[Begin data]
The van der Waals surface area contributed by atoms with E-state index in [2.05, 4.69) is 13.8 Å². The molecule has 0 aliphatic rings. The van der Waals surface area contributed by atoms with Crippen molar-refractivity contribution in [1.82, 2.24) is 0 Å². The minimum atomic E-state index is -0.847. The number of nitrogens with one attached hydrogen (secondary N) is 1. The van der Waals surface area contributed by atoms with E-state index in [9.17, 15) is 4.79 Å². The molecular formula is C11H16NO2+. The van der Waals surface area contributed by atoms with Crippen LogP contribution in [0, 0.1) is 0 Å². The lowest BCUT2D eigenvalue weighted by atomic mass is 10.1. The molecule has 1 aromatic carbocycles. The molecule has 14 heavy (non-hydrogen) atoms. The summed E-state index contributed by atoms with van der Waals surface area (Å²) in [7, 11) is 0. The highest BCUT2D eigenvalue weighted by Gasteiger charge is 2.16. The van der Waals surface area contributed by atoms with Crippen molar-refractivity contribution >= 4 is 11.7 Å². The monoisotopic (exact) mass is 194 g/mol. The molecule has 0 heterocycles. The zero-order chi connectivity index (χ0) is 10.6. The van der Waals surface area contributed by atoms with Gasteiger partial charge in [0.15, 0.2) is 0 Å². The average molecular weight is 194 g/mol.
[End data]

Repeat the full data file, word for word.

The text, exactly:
The van der Waals surface area contributed by atoms with E-state index in [2.05, 4.69) is 13.8 Å². The molecule has 0 aliphatic rings. The van der Waals surface area contributed by atoms with Crippen molar-refractivity contribution in [1.82, 2.24) is 0 Å². The minimum atomic E-state index is -0.847. The number of nitrogens with one attached hydrogen (secondary N) is 1. The van der Waals surface area contributed by atoms with E-state index in [9.17, 15) is 4.79 Å². The molecular formula is C11H16NO2+. The van der Waals surface area contributed by atoms with Crippen LogP contribution in [0, 0.1) is 0 Å². The lowest BCUT2D eigenvalue weighted by atomic mass is 10.1. The molecule has 1 aromatic carbocycles. The molecule has 14 heavy (non-hydrogen) atoms. The summed E-state index contributed by atoms with van der Waals surface area (Å²) in [7, 11) is 0. The highest BCUT2D eigenvalue weighted by Gasteiger charge is 2.16. The van der Waals surface area contributed by atoms with Crippen molar-refractivity contribution >= 4 is 11.7 Å². The monoisotopic (exact) mass is 194 g/mol. The molecule has 0 heterocycles. The zero-order chi connectivity index (χ0) is 10.6. The van der Waals surface area contributed by atoms with Gasteiger partial charge in [0.15, 0.2) is 0 Å². The average molecular weight is 194 g/mol.